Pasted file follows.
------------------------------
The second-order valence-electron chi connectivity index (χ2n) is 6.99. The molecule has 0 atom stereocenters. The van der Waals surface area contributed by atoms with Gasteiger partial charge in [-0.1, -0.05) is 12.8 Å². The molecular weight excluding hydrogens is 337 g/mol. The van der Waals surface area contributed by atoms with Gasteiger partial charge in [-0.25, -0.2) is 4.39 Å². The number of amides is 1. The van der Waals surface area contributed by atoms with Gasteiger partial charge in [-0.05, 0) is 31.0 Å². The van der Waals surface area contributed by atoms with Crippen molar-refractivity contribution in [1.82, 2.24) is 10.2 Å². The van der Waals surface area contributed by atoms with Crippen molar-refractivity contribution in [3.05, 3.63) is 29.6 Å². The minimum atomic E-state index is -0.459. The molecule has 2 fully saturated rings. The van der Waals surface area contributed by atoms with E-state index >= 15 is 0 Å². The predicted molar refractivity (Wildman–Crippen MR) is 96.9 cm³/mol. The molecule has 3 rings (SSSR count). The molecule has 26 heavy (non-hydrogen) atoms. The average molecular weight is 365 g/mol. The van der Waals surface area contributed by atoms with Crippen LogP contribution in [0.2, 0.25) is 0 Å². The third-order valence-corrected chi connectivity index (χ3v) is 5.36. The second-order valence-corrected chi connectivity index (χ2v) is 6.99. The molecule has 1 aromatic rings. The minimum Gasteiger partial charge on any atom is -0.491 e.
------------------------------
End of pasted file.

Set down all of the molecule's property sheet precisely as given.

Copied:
The second-order valence-electron chi connectivity index (χ2n) is 6.99. The molecule has 0 atom stereocenters. The van der Waals surface area contributed by atoms with Gasteiger partial charge in [-0.1, -0.05) is 12.8 Å². The molecular weight excluding hydrogens is 337 g/mol. The van der Waals surface area contributed by atoms with Gasteiger partial charge in [-0.25, -0.2) is 4.39 Å². The number of amides is 1. The van der Waals surface area contributed by atoms with Gasteiger partial charge in [-0.05, 0) is 31.0 Å². The van der Waals surface area contributed by atoms with Crippen molar-refractivity contribution in [1.82, 2.24) is 10.2 Å². The van der Waals surface area contributed by atoms with Crippen molar-refractivity contribution in [3.05, 3.63) is 29.6 Å². The minimum atomic E-state index is -0.459. The molecule has 2 fully saturated rings. The van der Waals surface area contributed by atoms with E-state index >= 15 is 0 Å². The predicted molar refractivity (Wildman–Crippen MR) is 96.9 cm³/mol. The molecule has 3 rings (SSSR count). The molecule has 26 heavy (non-hydrogen) atoms. The average molecular weight is 365 g/mol. The van der Waals surface area contributed by atoms with Crippen LogP contribution in [0.2, 0.25) is 0 Å². The third-order valence-corrected chi connectivity index (χ3v) is 5.36. The second-order valence-corrected chi connectivity index (χ2v) is 6.99. The molecule has 1 aromatic rings. The minimum Gasteiger partial charge on any atom is -0.491 e.